The current government led by Fianna Fail, which is traditionally in the centre of politics held power with the Greens and Independents, but was forced to call an election after the public lost confidence following the economic crisis. The Irish government made guarantees to its financial institutions to ensure economic stability, but was in turn forced to call on Europe to provide funding. The public turned on Fianna Fail and appear to have shown a preference for a savage program of cuts rather than an extended period of national debt with huge financial obligations to other European states.

However, Fina Gael has already indicated that it intends to protect business and the rich in its recovery program, refusing to consider a property tax, not going after tax avoiders and raising VAT which will hit the poor hardest. Unite's Irish section has already attacked their proposals


19th February 2011

Barclays is target of UK Uncuts "bail-ins" as they pay only 2.4% (or less) tax on profits

Today saw 35 branches of Barclays Bank around the country become the target of protestors who feel that they should be paying a far greater share of the cost of the recovery from a recession for which banks must take a very large share of the blame. Banks were turned into libraries, child care centres, youth centres and other services that are being cut as a result of the coalitions decision to fund the bail out of the finance sector by slashing public services.

Companies are normally required to pay 28% of their profits as corporation tax, though the coalition is amazingly lowering this tax to 24% whilst average people are expected to fund the hole in the treasuries coffers. Barclays has manged to avoid paying over 90% of their corporation tax through a combination of passing its funds through offshore accounts in tha Cayman Islands, Jersy etc. and setting its losses from 2008 against this years profits - something that it will be allowed to do for several years to come.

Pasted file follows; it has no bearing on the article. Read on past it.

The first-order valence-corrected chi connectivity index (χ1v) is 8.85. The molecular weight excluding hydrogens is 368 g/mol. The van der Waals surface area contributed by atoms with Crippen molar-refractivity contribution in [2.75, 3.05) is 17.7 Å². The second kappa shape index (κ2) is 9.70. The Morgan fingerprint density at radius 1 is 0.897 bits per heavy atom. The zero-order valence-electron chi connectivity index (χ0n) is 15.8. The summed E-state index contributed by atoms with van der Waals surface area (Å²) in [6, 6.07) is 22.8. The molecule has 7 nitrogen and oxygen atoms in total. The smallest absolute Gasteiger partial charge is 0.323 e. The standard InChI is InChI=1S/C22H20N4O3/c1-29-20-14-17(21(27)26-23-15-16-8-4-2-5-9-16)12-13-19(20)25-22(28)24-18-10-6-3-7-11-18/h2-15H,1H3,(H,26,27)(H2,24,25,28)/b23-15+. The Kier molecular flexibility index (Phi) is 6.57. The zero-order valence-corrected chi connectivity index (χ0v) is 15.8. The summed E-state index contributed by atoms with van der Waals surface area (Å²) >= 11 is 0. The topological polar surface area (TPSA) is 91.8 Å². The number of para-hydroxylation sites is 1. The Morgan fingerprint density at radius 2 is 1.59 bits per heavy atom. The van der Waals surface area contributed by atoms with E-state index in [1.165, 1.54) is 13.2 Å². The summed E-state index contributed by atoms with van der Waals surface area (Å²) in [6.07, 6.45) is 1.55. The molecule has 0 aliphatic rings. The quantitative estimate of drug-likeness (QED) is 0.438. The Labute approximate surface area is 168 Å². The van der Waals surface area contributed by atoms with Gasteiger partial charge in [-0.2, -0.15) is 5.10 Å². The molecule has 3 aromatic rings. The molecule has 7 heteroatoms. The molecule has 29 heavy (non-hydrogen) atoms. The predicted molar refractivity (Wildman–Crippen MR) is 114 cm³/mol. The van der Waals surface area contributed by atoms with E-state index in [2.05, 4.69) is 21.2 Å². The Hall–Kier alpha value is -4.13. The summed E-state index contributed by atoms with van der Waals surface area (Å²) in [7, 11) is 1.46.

Channel 4 video of the Barclays Bank protests

Guardian comments on the scale of tax avoidance

Next Saturday's bail-ins (February 26th) are scheduled for the following places (though more may be added) -

Birmingham Leeds London Manchester Middlesbrough Tunbridge Wells


19th February 2011

Mums, Widows and Poor to lose out in Welfare shake up

US state attempts to deprive public sector workers of bargaining rights

In a move that is likely to be seen elsewhere across America and indeed the world in the very near future, the Republican Governor of Wisconsin is trying to introduce a Bill that will deprive 170,000 public sector workers of there collective bargaining rights. The move by Governor Walker is claimed to be necessary to deal with a $3.6 billion hole in the state budget, but has been unanimously opposed by Democrats.

This case is important, because the strength of public reaction and the result of likely challenges in the courts over whether this move is legal or constitutional will have an impact on how quickly and enthusiastically European politicians try the same over here.


17th February 2011

Worldwide campaign for higher taxes on finance sectors begins

The TUC reports on a worldwide campaign to ensure that the finance sector pays its fair share of the bill to recover from the recession. G20 Finance Ministers, in particular those from the UK, France and Germany will be lobbied by thousands of trade unions to make sure that their members are not left footing the bill for the banks' greed and mistakes.


17th February 2011

Anti Cuts protestors demonstrate outside Uxbridge Civic Centre

This evening around 250 demonstrators including over 100 children gathered outside Uxbridge Civic Centre to protest at a series of vicious cuts being implemented by Ray Puddifoot's Tory council. The children were their especially to challenge the council's decision to close the Hillingdon Music Service, which provides tuition in music for youngsters. Others were there to contest the decisions to close or reduce a range of services, including Jobcentre Plus's Connexions service, which helps get the unemployed back to work.




For anyone who wants to get involved in the Hillingdon Against the Cuts (HAC) campaign, their website is at hillingdonagainstcuts.wordpress.com/

17th February 2011

Willie Walsh receives major award from King of Spain for work on Iberia/BA merger